Liberals Issue Public Report Praising Banks But Hold Back Secret Internal Report on Money Laundering

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jerrym
Liberals Issue Public Report Praising Banks But Hold Back Secret Internal Report on Money Laundering

The Liberal government realeased a Financial Transactions and Reports Analysis Centre report that praised Canadian Banks, but a secret internal report found many were involved in money laundering. 

There are $32 trillion dollars hiden in  global offshore tax havens (http://www.cbc.ca/news/politics/money-laundering-banks-terror-1.4603064) with Canada losing an estimated $10 to $15 billion in lost tax revenues from offshore tax havens (https://www.huffingtonpost.ca/2017/11/07/paradise-papers-canada-losing-b...), let alone other sources of tax evasion and  money laundering. This money could be use to extend a broad range of social programs and/or reduce taxes for those who pay their taxes legally. 

An internal report by Ottawa's money-laundering watchdog paints a picture of Canada's banks that's far less flattering than the one presented in a sanitized report it issued for Parliament and the public. The Financial Transactions and Reports Analysis Centre, known as Fintrac, released its 2016-2017 annual report through Parliament last November. In it, the organization praises the banking sector for fighting human trafficking in the sex trade. ...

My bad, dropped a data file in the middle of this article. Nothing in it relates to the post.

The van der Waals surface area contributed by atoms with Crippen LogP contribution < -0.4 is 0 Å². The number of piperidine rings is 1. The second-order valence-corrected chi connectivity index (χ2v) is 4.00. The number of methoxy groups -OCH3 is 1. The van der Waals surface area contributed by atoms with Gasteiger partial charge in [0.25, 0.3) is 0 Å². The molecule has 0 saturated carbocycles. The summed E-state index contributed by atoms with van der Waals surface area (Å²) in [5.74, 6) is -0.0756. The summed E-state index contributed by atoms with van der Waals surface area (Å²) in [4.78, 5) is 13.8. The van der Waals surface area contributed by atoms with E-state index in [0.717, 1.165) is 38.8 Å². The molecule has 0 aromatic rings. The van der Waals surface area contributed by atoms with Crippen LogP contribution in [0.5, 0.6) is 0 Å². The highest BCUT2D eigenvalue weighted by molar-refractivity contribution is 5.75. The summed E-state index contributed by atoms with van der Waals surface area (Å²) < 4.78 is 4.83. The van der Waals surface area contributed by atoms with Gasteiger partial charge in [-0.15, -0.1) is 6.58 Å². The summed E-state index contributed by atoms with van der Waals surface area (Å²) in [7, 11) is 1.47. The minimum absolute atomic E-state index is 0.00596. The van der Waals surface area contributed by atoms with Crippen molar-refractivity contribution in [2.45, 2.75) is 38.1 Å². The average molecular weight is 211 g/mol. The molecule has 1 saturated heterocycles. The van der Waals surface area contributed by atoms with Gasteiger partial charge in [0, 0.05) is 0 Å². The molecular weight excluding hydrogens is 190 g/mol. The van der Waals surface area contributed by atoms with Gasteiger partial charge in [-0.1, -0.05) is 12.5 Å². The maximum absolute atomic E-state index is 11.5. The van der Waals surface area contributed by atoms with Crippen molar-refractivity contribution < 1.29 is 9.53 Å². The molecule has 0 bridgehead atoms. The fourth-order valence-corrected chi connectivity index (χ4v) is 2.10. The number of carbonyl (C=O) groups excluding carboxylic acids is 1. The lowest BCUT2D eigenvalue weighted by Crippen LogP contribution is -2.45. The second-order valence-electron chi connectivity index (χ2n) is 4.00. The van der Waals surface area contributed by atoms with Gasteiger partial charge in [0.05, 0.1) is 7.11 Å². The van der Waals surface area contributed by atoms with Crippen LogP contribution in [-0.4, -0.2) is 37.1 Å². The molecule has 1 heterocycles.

A confidential annual report — described as "not meant for public release" — was delivered to Finance Minister Bill Morneau weeks earlier. That report looks at Fintrac's probes of nine banks in 2016-2017. ...

"In examinations of the banking sector … 67% were found to have significant levels of non-compliance," says the report for Morneau. ...

Parts of the report detailing the banks' failings have been blacked out under sections of the Act that protect advice and law-enforcement investigations.

The banks' poor showing is somewhat better than the "significant" non-compliance Fintrac found in the real-estate sector (75%) and the money-services sector, such as payday loans (69%), though the agency cautions that performance cannot be directly compared across sectors. Seven casinos selected for inspection did better than the banks, with just 29 per cent showing "significant" non-compliance. ...

Fintrac has come under fire before for protecting a Canadian bank from public scrutiny. The agency announced in April 2016 that it had fined a Canadian bank $1.15 million for breaking money-laundering rules — a record high for such a fine — but granted the institution anonymity. CBC News later reported the offending institution was Manulife Bank, and questions were raised about why Gérald Cossette, then Fintrac's director, acted to protect the bank's reputation.

http://www.cbc.ca/news/politics/money-laundering-banks-terror-1.4603064